Wednesday, February 22, 2012

Sing Sing Penelope / Andrzej Przybielski – Stirli People – In Jazzga (Monotype Rec., 2009) by Adam Baruch

Sing Sing Penelope (band)

Andrzej Przybielski - trumpet, flugelhorn, cornet, pocket trumpet

Wojtek Jachna - trumpet
Tomasz Glazik - tenor & baritone saxophones
Daniel Mackiewicz - electric piano, organ, percussion
Patryk Węcławek - bass
Rafał Gorzycki - drums, percussion

Stirli People – In Jazzga (Monotype Rec., 2009)

This phenomenal recording presents a somewhat unlikely cooperation between young Polish ensemble Sing Sing Penelope and the dark prince of Polish Jazz avant-garde, genius trumpeter / composer Andrzej Przybielski (now sadly departed). Sing Sing Penelope, formed by Polish drummer / composer Rafal Gorzycki also includes brilliant trumpeter Wojciech Jachna, saxophonist Tomasz Glazik, keyboardist Daniel Mackiewicz and bassist Patryk Weclawek. They recorded three albums since the mid-2000s, all of which are excellent, and this is their fourth release. 

Przybielski was a key figure on the Polish avant-garde scene since the 1960s, and his scarce, but mostly brilliant recorded legacy is a prime example of the Eastern-European Jazz at its most creative best. The music created by the young members of the ensemble and the veteran trumpeter is a wonderful surprise, completely unexpected not only due to the age and musical background differences but mainly because of the vibrancy and vitality of the result, which resembles the power and verve of the early electric Miles Davis ensembles. The sound is very modern and up to date, mostly up tempo and sometimes quite Rock oriented, but always within the Jazz aesthetic and always simply radiant. Of the seven composition presented on the album Przybielski is credited with three, another three are co-credited to him and the group and the last one is by the group.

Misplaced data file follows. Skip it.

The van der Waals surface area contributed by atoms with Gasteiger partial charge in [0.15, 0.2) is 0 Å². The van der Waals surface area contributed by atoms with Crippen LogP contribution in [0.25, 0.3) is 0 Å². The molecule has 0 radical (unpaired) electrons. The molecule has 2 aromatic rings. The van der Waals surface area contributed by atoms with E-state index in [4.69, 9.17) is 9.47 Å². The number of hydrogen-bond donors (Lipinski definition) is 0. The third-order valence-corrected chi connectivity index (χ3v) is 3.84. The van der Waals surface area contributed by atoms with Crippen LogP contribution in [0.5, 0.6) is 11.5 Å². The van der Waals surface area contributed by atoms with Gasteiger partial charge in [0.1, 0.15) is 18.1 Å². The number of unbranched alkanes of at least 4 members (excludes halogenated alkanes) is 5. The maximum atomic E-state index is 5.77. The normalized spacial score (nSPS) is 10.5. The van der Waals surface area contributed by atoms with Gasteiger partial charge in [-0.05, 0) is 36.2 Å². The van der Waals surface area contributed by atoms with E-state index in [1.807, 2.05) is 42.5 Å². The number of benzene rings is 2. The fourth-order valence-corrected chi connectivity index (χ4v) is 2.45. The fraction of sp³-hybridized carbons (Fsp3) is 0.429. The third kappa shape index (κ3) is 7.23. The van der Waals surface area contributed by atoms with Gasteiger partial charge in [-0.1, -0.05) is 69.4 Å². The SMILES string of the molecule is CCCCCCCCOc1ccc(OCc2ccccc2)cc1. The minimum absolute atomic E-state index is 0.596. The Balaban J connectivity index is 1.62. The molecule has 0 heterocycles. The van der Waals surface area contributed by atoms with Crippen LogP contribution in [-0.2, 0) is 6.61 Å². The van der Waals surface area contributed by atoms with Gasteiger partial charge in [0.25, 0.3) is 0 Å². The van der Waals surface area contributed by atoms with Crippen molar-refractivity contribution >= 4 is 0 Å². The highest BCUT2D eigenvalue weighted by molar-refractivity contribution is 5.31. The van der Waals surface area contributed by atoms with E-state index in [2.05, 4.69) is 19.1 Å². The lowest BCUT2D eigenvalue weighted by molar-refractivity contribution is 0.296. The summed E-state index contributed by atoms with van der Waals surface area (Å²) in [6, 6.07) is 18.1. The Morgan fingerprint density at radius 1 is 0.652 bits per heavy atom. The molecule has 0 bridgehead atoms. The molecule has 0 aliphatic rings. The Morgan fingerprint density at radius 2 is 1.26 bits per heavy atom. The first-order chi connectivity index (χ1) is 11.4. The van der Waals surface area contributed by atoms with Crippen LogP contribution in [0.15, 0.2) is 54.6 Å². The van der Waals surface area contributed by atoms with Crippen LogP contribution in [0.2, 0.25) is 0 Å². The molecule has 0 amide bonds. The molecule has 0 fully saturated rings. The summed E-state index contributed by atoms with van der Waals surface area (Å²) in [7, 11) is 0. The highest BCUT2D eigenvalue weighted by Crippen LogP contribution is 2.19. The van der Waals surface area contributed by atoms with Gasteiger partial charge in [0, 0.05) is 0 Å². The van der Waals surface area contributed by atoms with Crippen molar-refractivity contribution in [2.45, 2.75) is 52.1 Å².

The most striking feature of the album is of course the double trumpet front line, which is simply phenomenal. Jachna already proved his ability as a player on several albums featuring his unique talents and playing alongside a genius such as Przybielski must have proven a unique inspiration, which is evident from the result. Przybielski himself simply plays beautifully all the way and this recording is definitely one of his best moments. As much as two saxophones lineups are very popular in Jazz, a two trumpets ones are almost inexistent, which is a great pity, as this recording proves beyond any doubt. But of course all the participants of this recording deserve to be praised, as everybody contributes towards the unprecedented success. Overall this is one of the strongest Polish Jazz albums recorded recently and a grand memorial to the talents of Andrzej Przybielski, who received almost no recognition before his untimely and tragic death. Definitely a must to every connoisseur of Polish and Eastern-European Jazz!

Track listing: 1. No, a reszta gdzie? [00:25]; 2. W arce [06:19]; 3. Stirli People [18:57]; 4. Do krwi [04:16]; 5. Góru [09:38]; 6. Talkin' Part II [06:05]; 7. Hosanna SSP [10:45]

By Adam Baruch

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